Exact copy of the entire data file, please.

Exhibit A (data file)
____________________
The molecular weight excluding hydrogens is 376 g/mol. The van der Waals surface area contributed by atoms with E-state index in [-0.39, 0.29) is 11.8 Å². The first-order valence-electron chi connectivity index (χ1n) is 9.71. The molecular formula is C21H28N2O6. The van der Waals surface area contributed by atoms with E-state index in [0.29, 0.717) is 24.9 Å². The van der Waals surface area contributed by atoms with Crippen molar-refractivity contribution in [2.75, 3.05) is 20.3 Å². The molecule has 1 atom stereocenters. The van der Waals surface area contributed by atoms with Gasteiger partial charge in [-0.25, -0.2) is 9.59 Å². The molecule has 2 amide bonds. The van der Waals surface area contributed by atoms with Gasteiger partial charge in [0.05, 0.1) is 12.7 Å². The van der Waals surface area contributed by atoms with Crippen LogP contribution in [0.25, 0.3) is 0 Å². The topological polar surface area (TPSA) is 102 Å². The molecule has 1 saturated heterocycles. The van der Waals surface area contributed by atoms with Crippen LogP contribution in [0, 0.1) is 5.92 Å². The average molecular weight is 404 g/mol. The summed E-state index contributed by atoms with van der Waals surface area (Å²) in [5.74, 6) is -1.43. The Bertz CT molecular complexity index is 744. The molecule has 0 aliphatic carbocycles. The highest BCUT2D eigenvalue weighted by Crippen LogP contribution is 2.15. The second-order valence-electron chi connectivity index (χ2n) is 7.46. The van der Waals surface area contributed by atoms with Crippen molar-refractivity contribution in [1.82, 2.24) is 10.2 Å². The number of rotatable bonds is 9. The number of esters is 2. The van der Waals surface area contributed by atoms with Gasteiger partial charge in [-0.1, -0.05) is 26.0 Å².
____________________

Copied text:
The molecular weight excluding hydrogens is 376 g/mol. The van der Waals surface area contributed by atoms with E-state index in [-0.39, 0.29) is 11.8 Å². The first-order valence-electron chi connectivity index (χ1n) is 9.71. The molecular formula is C21H28N2O6. The van der Waals surface area contributed by atoms with E-state index in [0.29, 0.717) is 24.9 Å². The van der Waals surface area contributed by atoms with Crippen molar-refractivity contribution in [2.75, 3.05) is 20.3 Å². The molecule has 1 atom stereocenters. The van der Waals surface area contributed by atoms with Gasteiger partial charge in [-0.25, -0.2) is 9.59 Å². The molecule has 2 amide bonds. The van der Waals surface area contributed by atoms with Gasteiger partial charge in [0.05, 0.1) is 12.7 Å². The van der Waals surface area contributed by atoms with Crippen LogP contribution in [0.25, 0.3) is 0 Å². The topological polar surface area (TPSA) is 102 Å². The molecule has 1 saturated heterocycles. The van der Waals surface area contributed by atoms with Crippen LogP contribution in [0, 0.1) is 5.92 Å². The average molecular weight is 404 g/mol. The summed E-state index contributed by atoms with van der Waals surface area (Å²) in [5.74, 6) is -1.43. The Bertz CT molecular complexity index is 744. The molecule has 0 aliphatic carbocycles. The highest BCUT2D eigenvalue weighted by Crippen LogP contribution is 2.15. The second-order valence-electron chi connectivity index (χ2n) is 7.46. The van der Waals surface area contributed by atoms with Crippen molar-refractivity contribution in [1.82, 2.24) is 10.2 Å². The number of rotatable bonds is 9. The number of esters is 2. The van der Waals surface area contributed by atoms with Gasteiger partial charge in [-0.1, -0.05) is 26.0 Å².